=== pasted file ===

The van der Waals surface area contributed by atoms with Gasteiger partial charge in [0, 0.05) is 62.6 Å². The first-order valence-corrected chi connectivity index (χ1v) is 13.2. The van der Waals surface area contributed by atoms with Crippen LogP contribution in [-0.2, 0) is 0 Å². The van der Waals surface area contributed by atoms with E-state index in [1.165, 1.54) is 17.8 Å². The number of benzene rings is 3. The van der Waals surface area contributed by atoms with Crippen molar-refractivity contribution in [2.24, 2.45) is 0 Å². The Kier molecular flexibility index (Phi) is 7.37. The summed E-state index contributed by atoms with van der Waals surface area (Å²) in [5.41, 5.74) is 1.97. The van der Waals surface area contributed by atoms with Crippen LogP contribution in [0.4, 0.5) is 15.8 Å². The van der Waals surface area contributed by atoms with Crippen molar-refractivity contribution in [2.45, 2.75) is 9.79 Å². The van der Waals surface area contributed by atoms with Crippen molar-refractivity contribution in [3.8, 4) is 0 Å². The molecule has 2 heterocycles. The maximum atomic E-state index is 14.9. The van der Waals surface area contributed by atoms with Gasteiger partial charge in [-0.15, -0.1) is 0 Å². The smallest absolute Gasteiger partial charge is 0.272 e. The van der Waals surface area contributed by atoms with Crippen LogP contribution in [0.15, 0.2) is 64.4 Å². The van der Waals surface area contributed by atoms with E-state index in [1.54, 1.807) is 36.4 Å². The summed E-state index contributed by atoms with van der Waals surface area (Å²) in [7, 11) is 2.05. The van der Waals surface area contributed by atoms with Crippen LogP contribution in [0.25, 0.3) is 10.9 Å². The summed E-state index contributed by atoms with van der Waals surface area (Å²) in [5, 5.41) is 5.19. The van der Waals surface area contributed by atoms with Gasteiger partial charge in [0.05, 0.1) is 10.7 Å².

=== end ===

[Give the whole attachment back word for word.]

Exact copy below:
The van der Waals surface area contributed by atoms with Gasteiger partial charge in [0, 0.05) is 62.6 Å². The first-order valence-corrected chi connectivity index (χ1v) is 13.2. The van der Waals surface area contributed by atoms with Crippen LogP contribution in [-0.2, 0) is 0 Å². The van der Waals surface area contributed by atoms with E-state index in [1.165, 1.54) is 17.8 Å². The number of benzene rings is 3. The van der Waals surface area contributed by atoms with Crippen molar-refractivity contribution in [2.24, 2.45) is 0 Å². The Kier molecular flexibility index (Phi) is 7.37. The summed E-state index contributed by atoms with van der Waals surface area (Å²) in [5.41, 5.74) is 1.97. The van der Waals surface area contributed by atoms with Crippen LogP contribution in [0.4, 0.5) is 15.8 Å². The van der Waals surface area contributed by atoms with Crippen molar-refractivity contribution in [2.45, 2.75) is 9.79 Å². The van der Waals surface area contributed by atoms with Crippen molar-refractivity contribution in [3.8, 4) is 0 Å². The molecule has 2 heterocycles. The maximum atomic E-state index is 14.9. The van der Waals surface area contributed by atoms with Gasteiger partial charge in [-0.15, -0.1) is 0 Å². The smallest absolute Gasteiger partial charge is 0.272 e. The van der Waals surface area contributed by atoms with Crippen LogP contribution in [0.15, 0.2) is 64.4 Å². The van der Waals surface area contributed by atoms with E-state index in [1.54, 1.807) is 36.4 Å². The summed E-state index contributed by atoms with van der Waals surface area (Å²) in [7, 11) is 2.05. The van der Waals surface area contributed by atoms with Crippen LogP contribution in [0.25, 0.3) is 10.9 Å². The summed E-state index contributed by atoms with van der Waals surface area (Å²) in [5, 5.41) is 5.19. The van der Waals surface area contributed by atoms with Gasteiger partial charge in [0.05, 0.1) is 10.7 Å².